What are the origins of Cambridge University? To what extent (and when) was mathematics included in its curriculum? Who were the mathematicians who studied or taught there? As one of the oldest schools of European mathematics, what was the extent of its influence up to the mid 19^{th} century?

In keeping with its title, this book addresses such questions. It also provides colourful insights into the origins and nature of other universities — not just in terms of mathematics, but with respect to the broader curriculum that was prevalent during the medieval period. Such universities (Cambridge, Oxford and Paris) were nothing like their later counterparts. They were, in fact, hardly institutions at all, since they had no set place of residence, and consisted of loosely formed groups of itinerant scholars located in humble dwellings near an appropriate major settlement. More of that, however, within the pages of this most enjoyable book

Covering the 700-year period from around 1150 to the mid 19^{th} century, the history of mathematics at Cambridge is considered chronologically:

- Medieval mathematics, from 1130 to the work of Cuthbert Tonstall in 1559.
- Mathematics of the renaissance (1510–1660), covering the period from Robert Recorde to William Oughtred.
- The period of ‘modern mathematics’, which is said to commence with the work of Fermat and Descartes’ on algebraic geometry. At Cambridge, the principle participants in this period where John Pell, John Wallis and Isaac Barrow (the giants upon whose shoulders Newton stood?)
- The life and work of Isaac Newton (1642–1727)
- The rise of the subsequent Newtonian schools of Cambridge mathematicians (1726–1828)
- The analytic school (1827-1870)

Subsequent chapters consider organizational matters, including the modes of assessment that were used at various points in history (some such methods were bizarre in the extreme). The book concludes with a chapter on the history of Cambridge University from broader educational perspectives.

Having read this book, my guess is that it would never have been written were it not for the achievements of one man. That man was Isaac Newton, whose origins and remarkable achievements are described in the fourth chapter. And yet, given the extent of Newton’s work, this short chapter effectively outlines his main contributions to celestial mechanics, mathematics and optics. In the process, Rouse Ball provides a nicely rounded biographical vignette of Newton that reveals his complex and interesting personality. It also portrays his relations with other mathematicians, such as John Pell and Isaac Barrow. There is also an indication of the nature of Newton’s correspondence with Leibniz.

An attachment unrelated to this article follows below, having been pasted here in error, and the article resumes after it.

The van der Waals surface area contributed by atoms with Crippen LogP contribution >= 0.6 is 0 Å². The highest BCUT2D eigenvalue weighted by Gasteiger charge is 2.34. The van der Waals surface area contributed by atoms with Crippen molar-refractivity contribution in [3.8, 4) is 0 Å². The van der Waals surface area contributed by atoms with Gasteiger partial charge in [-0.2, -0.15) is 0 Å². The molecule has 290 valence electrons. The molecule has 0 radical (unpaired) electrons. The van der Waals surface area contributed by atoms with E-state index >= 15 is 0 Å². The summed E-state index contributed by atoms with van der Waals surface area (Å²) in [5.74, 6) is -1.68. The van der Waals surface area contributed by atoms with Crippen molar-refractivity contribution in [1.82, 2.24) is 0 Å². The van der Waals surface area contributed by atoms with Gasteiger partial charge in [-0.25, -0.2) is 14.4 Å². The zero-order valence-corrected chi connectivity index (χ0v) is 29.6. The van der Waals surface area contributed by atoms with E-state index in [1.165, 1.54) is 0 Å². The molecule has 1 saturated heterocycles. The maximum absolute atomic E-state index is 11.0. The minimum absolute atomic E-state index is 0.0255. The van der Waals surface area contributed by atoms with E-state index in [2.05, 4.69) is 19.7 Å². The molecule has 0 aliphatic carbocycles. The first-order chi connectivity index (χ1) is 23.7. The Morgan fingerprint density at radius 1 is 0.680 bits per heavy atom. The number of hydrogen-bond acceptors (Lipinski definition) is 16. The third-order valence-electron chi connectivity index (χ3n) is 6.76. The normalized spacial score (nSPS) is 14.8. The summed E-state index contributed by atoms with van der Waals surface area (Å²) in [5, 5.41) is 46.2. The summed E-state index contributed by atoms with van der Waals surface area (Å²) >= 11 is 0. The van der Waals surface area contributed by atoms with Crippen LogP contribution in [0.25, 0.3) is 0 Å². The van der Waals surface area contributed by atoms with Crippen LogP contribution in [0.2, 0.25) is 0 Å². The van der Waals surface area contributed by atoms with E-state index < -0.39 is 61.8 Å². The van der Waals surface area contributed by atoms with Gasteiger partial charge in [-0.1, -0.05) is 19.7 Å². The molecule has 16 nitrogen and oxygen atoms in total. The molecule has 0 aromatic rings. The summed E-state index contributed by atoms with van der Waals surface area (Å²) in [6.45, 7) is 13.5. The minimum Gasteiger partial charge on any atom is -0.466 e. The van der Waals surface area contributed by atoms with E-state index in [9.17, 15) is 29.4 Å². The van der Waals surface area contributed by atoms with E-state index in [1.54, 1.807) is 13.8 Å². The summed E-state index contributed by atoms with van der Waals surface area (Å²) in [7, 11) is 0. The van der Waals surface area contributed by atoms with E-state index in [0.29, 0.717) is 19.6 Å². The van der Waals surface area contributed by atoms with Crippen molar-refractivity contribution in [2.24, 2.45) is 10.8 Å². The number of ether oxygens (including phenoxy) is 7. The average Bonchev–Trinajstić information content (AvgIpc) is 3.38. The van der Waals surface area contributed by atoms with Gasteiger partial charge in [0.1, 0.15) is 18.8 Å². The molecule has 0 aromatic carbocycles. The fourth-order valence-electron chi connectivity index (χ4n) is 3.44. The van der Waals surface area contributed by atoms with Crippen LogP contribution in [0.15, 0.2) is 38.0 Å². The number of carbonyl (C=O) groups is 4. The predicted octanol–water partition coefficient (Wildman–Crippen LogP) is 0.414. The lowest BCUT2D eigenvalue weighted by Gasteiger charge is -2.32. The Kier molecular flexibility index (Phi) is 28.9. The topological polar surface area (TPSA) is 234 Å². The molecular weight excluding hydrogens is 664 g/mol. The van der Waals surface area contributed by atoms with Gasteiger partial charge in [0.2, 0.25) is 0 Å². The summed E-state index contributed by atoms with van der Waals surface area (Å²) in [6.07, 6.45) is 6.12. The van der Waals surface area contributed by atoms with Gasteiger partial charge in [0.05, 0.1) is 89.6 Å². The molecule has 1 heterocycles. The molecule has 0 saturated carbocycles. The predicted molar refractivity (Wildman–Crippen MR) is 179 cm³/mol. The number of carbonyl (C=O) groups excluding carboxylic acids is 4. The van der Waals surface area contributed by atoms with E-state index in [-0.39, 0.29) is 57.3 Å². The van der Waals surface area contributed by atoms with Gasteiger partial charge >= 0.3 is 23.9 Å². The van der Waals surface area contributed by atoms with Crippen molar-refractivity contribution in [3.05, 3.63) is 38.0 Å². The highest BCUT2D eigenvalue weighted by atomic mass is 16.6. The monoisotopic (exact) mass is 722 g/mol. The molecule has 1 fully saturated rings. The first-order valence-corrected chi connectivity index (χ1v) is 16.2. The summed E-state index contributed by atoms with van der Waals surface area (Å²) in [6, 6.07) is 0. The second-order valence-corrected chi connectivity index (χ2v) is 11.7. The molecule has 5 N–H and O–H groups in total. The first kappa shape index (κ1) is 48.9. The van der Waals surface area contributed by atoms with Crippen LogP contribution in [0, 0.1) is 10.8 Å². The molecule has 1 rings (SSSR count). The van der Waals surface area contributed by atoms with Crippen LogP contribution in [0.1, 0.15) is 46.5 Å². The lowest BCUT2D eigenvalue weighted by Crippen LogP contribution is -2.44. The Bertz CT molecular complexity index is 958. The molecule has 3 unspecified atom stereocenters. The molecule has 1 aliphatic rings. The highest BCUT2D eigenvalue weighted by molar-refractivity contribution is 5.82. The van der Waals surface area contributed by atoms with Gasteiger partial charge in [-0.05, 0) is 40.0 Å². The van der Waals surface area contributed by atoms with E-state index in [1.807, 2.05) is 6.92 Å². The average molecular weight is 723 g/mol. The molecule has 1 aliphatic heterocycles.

For English mathematics in general, and Cambridge University in particular, the dominant influence of Isaac Newton was a mixed blessing. Although his achievements initially attracted universal approbation and enhanced the prestige of Cambridge University as a centre of learning, it led a stultification of British mathematical thought from the time of his death to the mid 19^{th} century. This was mainly due to the fact that, as far as calculus was concerned, English mathematicians persisted with the use of Newton’s outmoded fluxional notation, as opposed to the more flexible version introduced by Leibniz.

There was also stubborn adherence to Newton’s geometrical style of argument and a seeming lack of awareness of the superior analytic methods that were being developed in France and Germany. Indeed, modern analysis is derived from the writings of Leibniz and John Bernoulli, as interpreted by d’Alembert, Euler, Lagrange and Laplace. Even to the end, the English school of the latter half of the eighteenth century never brought itself in touch with these writers, and the isolation of the later Newtonian school accounts for a rapid decline of mathematical work at Cambridge.

The sixth chapter of this book (The Analytic School) discusses attempts that led to the reconnection of English mathematics to the mainstream. At Cambridge, George Peacock and Charles Babbage were principle movers in the goal of introducing Leibniz’s calculus, and their aim was stated as being the introduction of ‘the principles of pure d-ism as opposed to the dot-age of the university’. However, as with all educational reform, there was considerable opposition from quarters of vested interest (authors of textbooks, etc) and, in this case, from the professorial body and the senate of Cambridge University, who regarded any attempt at innovation as a sin against the memory of Newton.

Throughout this book, Rouse Ball explores the evolution of mathematical ideas within the micro-political circumstances of the times. There are hundreds of mathematicians who receive mention, and he succeeds in bringing them to life in most vivid terms. In the case of William Whiston, who followed Newton in the Lucasian chair, his description begins as follows:

Intolerant, narrow, vain, and with no idea of social proprieties, he was yet honest and courageous; and though not a specially distinguished mathematician himself, his services in disseminating the discoveries of others were considerable

In conclusion, I must express puzzlement as to why it’s taken 122 years for the arrival of the first reprint of Rouse Ball’s most interesting and enjoyable book

Peter Ruane spent his working years mainly on the training of teachers at the primary and secondary school levels.